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Even COVID Cannot Stop Mukesh Ambani & Reliance
Sutanu Guru analyses the “market dominance” plans of Mukesh Ambani even as India Inc struggles in turbulent economic times.
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In 1981, Steve Ballmer and Mukesh Ambani were classmates pursuing an MBA at Stanford University in the United States. Both dropped out to chase their own dreams. Ballmer eventually became CEO of Microsoft and is worth $ 60 billion. Mukesh Ambani came back to India to help his father Dhirubhai Ambani build a petrochemicals empire. Incidentally, he is now worth $ 45 billion.
Even as India Inc is literally struggling to stay afloat in the aftermath of the COVID pandemic, Mukesh Ambani is stunning the corporate world with a series of moves and deals that appear simply unbelievable in these turbulent times. On May 20, Reliance Industries launches a rights issue for shareholders that could raise upwards of % 7 billion. In the last few weeks, he has successfully persuaded the social media giant Facebook and three large global investors, Atlantic General, Vista Equity Partners and Silver Lake to pump in almost $ 8 billion in Jio Platforms which is now valued at $ 65 billion with the Ambani family still holding close to 85% of the stake even after all these deals.
Reliance Industries Ltd is already the largest company in India in terms of revenue. Mukesh Ambani is already the richest man in Asia. But his appetite for scale and growth seems insatiable... In 2019, when Time magazine had Mukesh Ambani as one of the most influential people in the world, this is what his old friend Anand Mahindra wrote in the magazine: " Mukesh Ambani's father Dhirubhai was a visionary in Indian business, whose Reliance Industries Ltd pioneered ways of targeting global scale. But Ambani's vision is now even more ambitious than that of the father...". The numbers bear this out. In 1981, when Mukesh came back to India, the annual turnover of the company was Rs 40 crore and net profit was Rs 2.9 crore. By the time his father Dhirubhai Ambani passed away in 2002, Reliance reported a revenue of Rs 65,051 crores and net profit of Rs 4,100 crore. And in fiscal 2019-20, revenue has zoomed to Rs 6,59,000 crores and net profit of Rs 39,800 crores.
The key reason behind this seemingly unstoppable growth is his ability to bet big on “sunrise” sectors, a trait he seems to have inherited from his father. Back in the 1980s and 90s, petrochemicals and petroleum were the sunrise sectors in India. The father and son ensured that Reliance became an overwhelmingly dominant force in this sector by the end of the 20th century. But they knew even that growth of the kind they dreamt about need newer avenues. I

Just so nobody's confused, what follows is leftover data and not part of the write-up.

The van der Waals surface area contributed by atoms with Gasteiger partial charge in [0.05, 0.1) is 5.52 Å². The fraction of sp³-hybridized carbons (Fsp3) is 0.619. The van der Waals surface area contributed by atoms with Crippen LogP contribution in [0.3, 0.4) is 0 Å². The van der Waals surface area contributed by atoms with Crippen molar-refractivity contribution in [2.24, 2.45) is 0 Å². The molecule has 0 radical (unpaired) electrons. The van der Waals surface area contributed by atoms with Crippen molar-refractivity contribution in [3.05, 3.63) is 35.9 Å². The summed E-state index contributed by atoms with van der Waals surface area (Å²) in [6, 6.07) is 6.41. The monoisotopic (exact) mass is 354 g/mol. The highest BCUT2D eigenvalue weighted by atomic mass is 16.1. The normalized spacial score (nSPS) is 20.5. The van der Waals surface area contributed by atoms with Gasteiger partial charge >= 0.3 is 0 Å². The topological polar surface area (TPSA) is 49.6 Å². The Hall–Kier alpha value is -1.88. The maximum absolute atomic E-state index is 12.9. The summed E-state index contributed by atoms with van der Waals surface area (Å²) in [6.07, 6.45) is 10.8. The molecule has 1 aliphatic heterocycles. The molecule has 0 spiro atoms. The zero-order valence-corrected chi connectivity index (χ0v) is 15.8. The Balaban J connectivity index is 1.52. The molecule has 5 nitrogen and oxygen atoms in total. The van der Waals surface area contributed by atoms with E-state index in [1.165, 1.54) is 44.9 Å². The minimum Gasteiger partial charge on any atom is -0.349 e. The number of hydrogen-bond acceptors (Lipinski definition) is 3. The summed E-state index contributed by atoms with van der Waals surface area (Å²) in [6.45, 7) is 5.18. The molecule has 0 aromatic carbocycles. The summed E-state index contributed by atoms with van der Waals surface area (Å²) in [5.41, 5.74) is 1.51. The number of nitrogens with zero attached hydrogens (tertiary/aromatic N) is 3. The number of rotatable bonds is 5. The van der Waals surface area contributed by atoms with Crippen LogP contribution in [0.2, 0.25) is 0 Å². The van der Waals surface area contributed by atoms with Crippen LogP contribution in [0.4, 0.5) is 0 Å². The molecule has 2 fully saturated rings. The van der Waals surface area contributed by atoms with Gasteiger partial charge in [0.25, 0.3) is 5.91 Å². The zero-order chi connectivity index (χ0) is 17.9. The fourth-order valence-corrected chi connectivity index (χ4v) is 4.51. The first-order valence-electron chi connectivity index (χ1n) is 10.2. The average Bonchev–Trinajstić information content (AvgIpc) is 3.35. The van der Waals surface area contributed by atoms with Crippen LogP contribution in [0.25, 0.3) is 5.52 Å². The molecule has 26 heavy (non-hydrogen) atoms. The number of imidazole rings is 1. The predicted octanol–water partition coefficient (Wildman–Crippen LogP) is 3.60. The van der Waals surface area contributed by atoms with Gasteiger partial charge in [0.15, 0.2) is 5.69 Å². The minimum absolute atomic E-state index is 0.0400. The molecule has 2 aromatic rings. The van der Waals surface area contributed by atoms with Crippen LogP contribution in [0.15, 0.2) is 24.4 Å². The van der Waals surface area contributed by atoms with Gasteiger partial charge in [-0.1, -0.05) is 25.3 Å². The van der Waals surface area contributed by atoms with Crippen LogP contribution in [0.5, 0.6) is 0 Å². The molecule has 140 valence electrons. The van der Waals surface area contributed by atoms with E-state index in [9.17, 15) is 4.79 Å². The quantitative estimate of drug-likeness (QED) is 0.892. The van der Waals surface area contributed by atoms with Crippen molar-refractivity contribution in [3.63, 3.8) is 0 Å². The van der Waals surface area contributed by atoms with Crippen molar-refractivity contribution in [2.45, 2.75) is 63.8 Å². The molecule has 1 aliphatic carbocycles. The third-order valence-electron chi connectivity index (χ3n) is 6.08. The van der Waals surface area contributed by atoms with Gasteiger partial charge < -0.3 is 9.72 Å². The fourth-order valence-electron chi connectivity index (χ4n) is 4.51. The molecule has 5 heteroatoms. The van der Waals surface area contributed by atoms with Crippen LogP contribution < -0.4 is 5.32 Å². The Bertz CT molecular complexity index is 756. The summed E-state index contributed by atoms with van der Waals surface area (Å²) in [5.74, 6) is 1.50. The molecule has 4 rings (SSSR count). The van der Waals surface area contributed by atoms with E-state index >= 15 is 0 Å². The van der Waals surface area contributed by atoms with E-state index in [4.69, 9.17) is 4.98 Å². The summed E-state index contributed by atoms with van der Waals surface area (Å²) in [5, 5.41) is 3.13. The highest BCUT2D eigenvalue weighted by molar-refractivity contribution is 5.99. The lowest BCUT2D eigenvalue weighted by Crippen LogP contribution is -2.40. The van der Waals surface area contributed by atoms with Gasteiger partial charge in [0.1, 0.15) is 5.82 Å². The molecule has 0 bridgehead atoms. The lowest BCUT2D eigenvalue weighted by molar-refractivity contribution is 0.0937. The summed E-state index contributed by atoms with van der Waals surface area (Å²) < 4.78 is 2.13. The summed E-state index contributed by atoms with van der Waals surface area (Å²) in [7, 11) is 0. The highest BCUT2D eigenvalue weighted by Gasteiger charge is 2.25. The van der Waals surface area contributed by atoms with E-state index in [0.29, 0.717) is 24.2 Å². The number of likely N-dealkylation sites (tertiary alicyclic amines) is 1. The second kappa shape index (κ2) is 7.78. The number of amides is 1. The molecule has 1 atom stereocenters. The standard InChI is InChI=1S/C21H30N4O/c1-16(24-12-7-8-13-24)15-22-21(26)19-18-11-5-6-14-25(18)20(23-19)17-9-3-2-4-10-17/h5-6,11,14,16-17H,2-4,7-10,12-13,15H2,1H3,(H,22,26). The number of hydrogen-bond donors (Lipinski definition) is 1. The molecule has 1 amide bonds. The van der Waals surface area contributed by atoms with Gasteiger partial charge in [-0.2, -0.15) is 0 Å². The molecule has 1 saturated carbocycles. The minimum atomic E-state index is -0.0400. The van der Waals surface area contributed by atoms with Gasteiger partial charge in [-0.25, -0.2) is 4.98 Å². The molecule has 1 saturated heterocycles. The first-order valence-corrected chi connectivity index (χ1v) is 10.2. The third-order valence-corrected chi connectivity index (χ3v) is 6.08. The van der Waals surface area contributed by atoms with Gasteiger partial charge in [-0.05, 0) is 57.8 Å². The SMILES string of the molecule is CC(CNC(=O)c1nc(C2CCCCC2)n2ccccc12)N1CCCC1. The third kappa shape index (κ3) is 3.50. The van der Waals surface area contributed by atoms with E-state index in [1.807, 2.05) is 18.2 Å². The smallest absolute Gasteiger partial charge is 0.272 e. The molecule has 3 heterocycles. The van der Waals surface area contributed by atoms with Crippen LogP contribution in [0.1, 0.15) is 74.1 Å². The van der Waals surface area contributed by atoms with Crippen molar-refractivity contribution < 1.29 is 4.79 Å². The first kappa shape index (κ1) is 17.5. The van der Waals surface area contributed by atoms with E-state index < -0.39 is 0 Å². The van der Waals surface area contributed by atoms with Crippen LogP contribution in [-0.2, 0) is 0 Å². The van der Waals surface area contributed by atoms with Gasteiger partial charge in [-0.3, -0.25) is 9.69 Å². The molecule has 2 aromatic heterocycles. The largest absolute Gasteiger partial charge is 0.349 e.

In the late 1990s, the Ambani family had made up its mind to gate crash the mobile telecom sector. In 2003, Reliance Infocom formally launched services by offering cheap tariffs to potential customers. At a time when call rates were prohibitively high, Reliance Infocom offered calls at “40 paisa per minute”. But the telecom ambitions of Mukesh took a hit in 2005 after a split with his younger brother Anil Ambani. But Mukesh never gave up. In 2016, he came back with a bang by launching Reliance Jio that promised a whole new world of cheap data to consumers. And he transformed the industry. In 2016, the average data usage by a consumer was 600 MB per month. Today, India is the largest data market in the world with average monthly usage per consumer of 8 GB. That’s mainly because prices crashed from Rs 200 per GB to Rs 6 per GB, thanks to JIo. Mukesh has already made Jio the undisputed market leader with 375 million subscribers, followed by Vodafone-Idea with 334 million and Airtel with 328 million subscribers. But there is much more to come.
When his telecom ambitions were interrupted, Mukesh Ambani gambled big time on organized retail by launching Reliance Retail in 2007 with a grand promise of crossing Rs 100,000 crores in revenues in 10 years. Many skeptics mocked at this show of “overconfidence”. But it is the skeptics who have proven to be wrong. In 2019-20, Reliance Retail reported revenues of Rs 1, 62,000 crores. The number two player in this market is Big Bazaar with a revenue of Rs 35,000 crores. Clearly, like in petrochemicals and telecom, Mukesh has made Reliance on the dominant player even in the organized retail sector. But his real big bet is Jio Mart which aims to connect with the 6 million Kirana stores in the country and reach out to consumers through them. The Reliance deal with Facebook gives Mukesh Ambani access to 400 million WhatsApp users who could be potential consumers. Get set for an exciting battle ahead as Jio, Wal-Mart (Flipkart) and Amazon slug it out for dominance in this market worth $ 800 billion a year.
Many will be betting on Mukesh to win even this one. A well-known equity research firm released a report in March 2020 where it called Reliance as India’s Exxon, AT&T and Amazon rolled into one. How much bigger can the scale of ambitions become?